For some, being home for the holidays means lots of extra family time, often with multiple generations coming together to celebrate under one roof. Most likely, your conversations at this time will center around what’s new at work or what trip you went on over the summer. This Thanksgiving, we’re asking you to take advantage of this rare opportunity to take the conversation in a different, proactive direction.
Bright Pink is a national nonprofit focused on the prevention and early detection of breast and ovarian cancer. As up to 25% of breast and ovarian cancers are familial or hereditary, having an understanding of your family health history landscape can act as a powerful roadmap for you and your healthcare provider. We want to help you understand why it’s important, what information to collect, and what to do with your family health history when its collected.
Having a first-degree relative (a mother, sister, grandmother) who has had breast or ovarian cancer can double your risk. And, if their cancer was the result of a genetic mutation, that can be passed down across generations by either parent. When this happens, your risk of breast cancer can be as high as 87% and as high as 54% for ovarian cancer.
There are many actions that women can take to reduce their risk or detect these cancers early (the 5-year survival rate for breast and ovarian cancer when detected early can be greater than 92%!) but it takes an initial understanding of that risk to identify what actions may be most meaningful for your health.
Your Thanksgiving Game Plan
Between travel delays, turkey cooking time, and holiday shopping plans, the holidays can become jam-packed. That’s why Bright Pink wants to help equip you with the tools you need to gather your family health history and assess your risk, and a game plan to fit it all in to what can be a hectic long-weekend.
Step 1: Collect your questions beforehand.
When looking at your family health history, both your parent’s sides are equally important in determining your personal level of risk. While breast and ovarian cancer history is important, other types of cancer can also be indicators of an inherited genetic risk—so capture everything you can. Ask:
• Who had cancer?
• What type of cancer?
• How old were they at diagnosis?
Step 2: Explain why you are asking.
These conversations can be difficult and talking about family health history may not be part of your normal dinner discussions. Consider starting the conversation this way: “I recently read about how family health history information can help prevent disease or diagnose it early. I realized that I don’t know much about this in our family! Do you mind if I ask a few quick questions to help understand what this could mean for my health?” Or, bring it up while discussing what you’re thankful for – your health, and knowledge that generations of women before us didn’t have access to – knowledge that when you know your risk, you can be proactive!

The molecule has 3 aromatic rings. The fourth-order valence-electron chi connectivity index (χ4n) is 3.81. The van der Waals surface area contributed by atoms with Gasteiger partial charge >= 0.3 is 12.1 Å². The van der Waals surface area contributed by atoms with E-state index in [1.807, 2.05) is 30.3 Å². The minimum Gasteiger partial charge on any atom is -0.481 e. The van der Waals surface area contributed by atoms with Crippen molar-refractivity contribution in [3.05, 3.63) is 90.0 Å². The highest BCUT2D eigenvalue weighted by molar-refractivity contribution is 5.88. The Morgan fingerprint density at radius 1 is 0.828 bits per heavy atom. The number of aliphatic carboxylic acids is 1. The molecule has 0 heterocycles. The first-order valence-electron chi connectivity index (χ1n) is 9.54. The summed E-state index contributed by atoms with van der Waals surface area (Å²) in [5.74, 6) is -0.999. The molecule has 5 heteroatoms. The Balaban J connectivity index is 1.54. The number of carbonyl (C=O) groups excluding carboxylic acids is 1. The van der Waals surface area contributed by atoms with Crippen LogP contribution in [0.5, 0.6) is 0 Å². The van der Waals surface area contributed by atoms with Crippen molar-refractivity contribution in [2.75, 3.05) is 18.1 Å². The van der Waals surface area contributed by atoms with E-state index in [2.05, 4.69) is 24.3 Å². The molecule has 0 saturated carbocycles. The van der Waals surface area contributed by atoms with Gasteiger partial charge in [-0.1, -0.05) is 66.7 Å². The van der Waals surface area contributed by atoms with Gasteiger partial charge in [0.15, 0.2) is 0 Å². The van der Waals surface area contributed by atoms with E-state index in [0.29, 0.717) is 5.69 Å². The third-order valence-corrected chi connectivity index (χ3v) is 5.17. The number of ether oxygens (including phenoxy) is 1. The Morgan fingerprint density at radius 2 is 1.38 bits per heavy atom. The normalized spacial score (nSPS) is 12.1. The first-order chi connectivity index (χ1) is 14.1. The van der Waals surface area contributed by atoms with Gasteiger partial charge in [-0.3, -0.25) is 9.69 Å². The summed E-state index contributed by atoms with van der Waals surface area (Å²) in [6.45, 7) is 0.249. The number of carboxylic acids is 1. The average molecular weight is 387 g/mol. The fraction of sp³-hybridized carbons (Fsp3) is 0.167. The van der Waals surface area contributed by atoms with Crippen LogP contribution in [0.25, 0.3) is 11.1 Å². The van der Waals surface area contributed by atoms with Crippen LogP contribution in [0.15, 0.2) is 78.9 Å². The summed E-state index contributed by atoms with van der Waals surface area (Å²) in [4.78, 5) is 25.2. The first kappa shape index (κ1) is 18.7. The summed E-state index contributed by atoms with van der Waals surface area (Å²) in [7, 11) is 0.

Step 3: Collect what you can.
This process isn’t foolproof, and you may have to do some digging to get all of this information. If you aren’t able to answer every question, don’t let that discourage you. You’ve taken an amazingly proactive step by collecting what you can.
Step 4: Complete Assess Your Risk
After you’ve learned as much as you can about your family health history, it’s time to put that knowledge to work. Visit AssessYourRisk.org to complete a digital quiz that asks questions about your family health history, personal health history, and lifestyle to deliver a personalized report on your baseline risk for breast and ovarian cancer. Email this report or print and bring it to your next primary care appointment!
A New Thanksgiving Tradition
The last item of your game plan might be the most important: sign up for Bright Pink emails so we can remind you to ask about family health history again next year. This isn’t a one-and-done practice. Family health history can change from year to year. A new development could end up being the most important piece of information you need to be proactive about your health.
To learn even more about family health history and how that relates to your personal risk of cancer, visit Bright Pink’s ExploreYourGenetics.org.